0
$\begingroup$

How can I show that $C' = 2^e·C^* \bmod N$ when it is decrypted will add zero bits in the least significant bit position of the key?

I am not sure if the cause is multiplying by a ciphertext which would lead the key to be multiplied by it as well.

$\endgroup$
  • $\begingroup$ Welcome to CSE, and kudos for now using MathJax (is not that wonderful?). What does the star in $C^*$ mean? Note: there might be some confusion about least significant bit position in key, when as far as I can see only least significant bit position in plaintext gets changed. $\endgroup$ – fgrieu Dec 12 '19 at 6:22
  • $\begingroup$ @fgrieu thank you. I'm asking for the least significant bit position of the key not the ciphertext. for C* it denotes that it is different than C' $\endgroup$ – mmm Dec 12 '19 at 6:24
  • 1
    $\begingroup$ In (textbook/unpadded) RSA, when modified ciphertext $C'$ gets decrypted, we get a mofied plaintext. We do not get any new key or key component, thus the ciphertext modification can not "add zero bits in the least significant bit position of the key". There is all signs that you are asking for the least significant bit position of the plaintext, not key or ciphertext. And that's the answer you got. $\endgroup$ – fgrieu Dec 12 '19 at 6:31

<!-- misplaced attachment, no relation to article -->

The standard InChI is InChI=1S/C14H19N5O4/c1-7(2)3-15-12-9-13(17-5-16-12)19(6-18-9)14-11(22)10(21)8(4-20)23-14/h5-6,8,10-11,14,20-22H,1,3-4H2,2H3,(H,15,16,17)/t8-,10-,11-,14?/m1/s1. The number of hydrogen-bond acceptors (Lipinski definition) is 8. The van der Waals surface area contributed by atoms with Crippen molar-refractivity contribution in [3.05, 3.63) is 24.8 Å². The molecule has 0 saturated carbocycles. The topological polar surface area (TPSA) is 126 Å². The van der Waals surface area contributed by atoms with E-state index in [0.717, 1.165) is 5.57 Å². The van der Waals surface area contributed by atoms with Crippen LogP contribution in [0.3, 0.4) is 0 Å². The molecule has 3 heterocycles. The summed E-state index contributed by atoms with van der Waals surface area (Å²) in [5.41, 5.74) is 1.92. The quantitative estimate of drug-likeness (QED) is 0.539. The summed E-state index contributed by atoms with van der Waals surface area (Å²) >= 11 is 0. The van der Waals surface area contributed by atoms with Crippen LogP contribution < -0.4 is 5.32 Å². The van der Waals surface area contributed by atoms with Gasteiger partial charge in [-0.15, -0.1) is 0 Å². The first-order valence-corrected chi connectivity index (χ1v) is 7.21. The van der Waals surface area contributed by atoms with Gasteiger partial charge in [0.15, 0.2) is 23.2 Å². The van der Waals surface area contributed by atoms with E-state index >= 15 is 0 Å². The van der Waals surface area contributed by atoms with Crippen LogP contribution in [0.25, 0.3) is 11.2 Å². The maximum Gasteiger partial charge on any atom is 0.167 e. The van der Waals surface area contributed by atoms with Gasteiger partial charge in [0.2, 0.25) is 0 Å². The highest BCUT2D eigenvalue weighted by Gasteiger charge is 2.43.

• $\begingroup$ @fgrieu I think the key is actually the cipher text ( if the OP sends a key via RSA, as is common). $\endgroup$ – Henno Brandsma Dec 12 '19 at 18:09
1
$\begingroup$

Because (if $C=P^e$ where $P$ is the plain text): $2^e C= (2P)^c \pmod{N}$ so multiplying the ciphertext by $2^e$ modifies the plain text by a multiplication of $2$, which is a bitshift to the left of $1$, so we get 1 new zero bit at the end. To get $m$ zero bits, we need to multiply by $2^{em}$ (modulo $N$), of course.

| improve this answer | |
$\endgroup$
  • $\begingroup$ but I'm actually trying to figure it out for the key not the ciphertext. How is that possible? $\endgroup$ – mmm Dec 12 '19 at 14:23

Your Answer

By clicking “Post Your Answer”, you agree to our terms of service, privacy policy and cookie policy

Not the answer you're looking for? Browse other questions tagged or ask your own question.